Firstly, why Frozen? And secondly, how these two exercises differ. I've already answered the first question: for me Frozen means that there is no time pressure, the exercise can be performed as a slow motion movie. The main difference between Frozen Translation and Interpretation lies in their output shape or form: the first is done in a written form, and the second in oral. Here I remind my students that all the oral exercises have to be recorded and the tape should be played back for self-(de)briefing.

    Sample 5a: Frozen Translation (top to bottom).
    Sample 5b: Frozen Translation (bottom to top) + Editing
    Sample 6a: Frozen Interpretation 1 (Sight Interpretation)
    Sample 6b: Delayed Frozen Interpretation
    Sample 6c: Frozen Interpretation 1b (using tape recorders and the pause button)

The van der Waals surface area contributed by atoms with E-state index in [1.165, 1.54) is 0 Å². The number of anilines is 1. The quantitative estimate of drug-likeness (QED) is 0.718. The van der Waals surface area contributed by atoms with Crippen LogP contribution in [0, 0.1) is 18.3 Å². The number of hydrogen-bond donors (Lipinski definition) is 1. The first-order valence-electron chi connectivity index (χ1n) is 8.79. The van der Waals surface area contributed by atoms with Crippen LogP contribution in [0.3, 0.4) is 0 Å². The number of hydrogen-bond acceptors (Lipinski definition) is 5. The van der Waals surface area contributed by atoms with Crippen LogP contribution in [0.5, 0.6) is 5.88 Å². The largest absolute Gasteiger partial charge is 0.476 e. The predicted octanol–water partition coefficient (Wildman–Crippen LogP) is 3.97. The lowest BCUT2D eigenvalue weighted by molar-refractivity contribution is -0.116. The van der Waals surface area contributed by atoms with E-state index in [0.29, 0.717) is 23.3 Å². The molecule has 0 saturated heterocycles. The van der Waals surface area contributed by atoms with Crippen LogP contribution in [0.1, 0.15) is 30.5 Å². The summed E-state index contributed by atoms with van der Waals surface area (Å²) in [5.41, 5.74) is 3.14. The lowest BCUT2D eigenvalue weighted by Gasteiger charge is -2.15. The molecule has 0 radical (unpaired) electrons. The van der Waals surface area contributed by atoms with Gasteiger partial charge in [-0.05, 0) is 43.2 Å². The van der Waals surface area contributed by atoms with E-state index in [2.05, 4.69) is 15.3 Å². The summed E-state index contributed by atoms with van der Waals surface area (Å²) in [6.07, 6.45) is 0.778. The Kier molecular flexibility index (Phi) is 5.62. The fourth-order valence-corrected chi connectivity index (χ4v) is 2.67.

Sample 6d: Frozen Sentences

    Return to Top of Page

    So, after this detailed description of Clozingly "mutilated" and Frozen exercises, I would like to present to you my vision of the Model Unit.

    The Model Unit within the same topic contains:

    Return to Top of Page

    Conclusions

    Training professional interpreters for the 21st century poses many practical problems. One of the major problems for syntactically "distant" languages, like Russian-English, is the necessity for specific training aimed at "syntactical" differences between languages. This is due to Russian's highly developed prefix-ending-preposition system, accompanied by the supposedly "free" word order. Practical exercises like Clozing, "clozingly mutilated" texts in the source language (e.g Russian) can help to improve a trainee's immediate response to such powerful indicators, like prefixes and prepositions, performing those exercises from Russian into Russian.

    Exercises like Frozen Interpretation/Translation can become one of the major tools for an interpreter's self-training. They are easily self-"designable" and can be used both in the written and oral form. They can also be used to train or to teach how to solve syntactical problems on a Unit of Meaning level (short, medium and large UofM) setting aside only one difficulty: the time pressure. Short-term memory is also trained and the trainee gets almost a full-flavoured experience.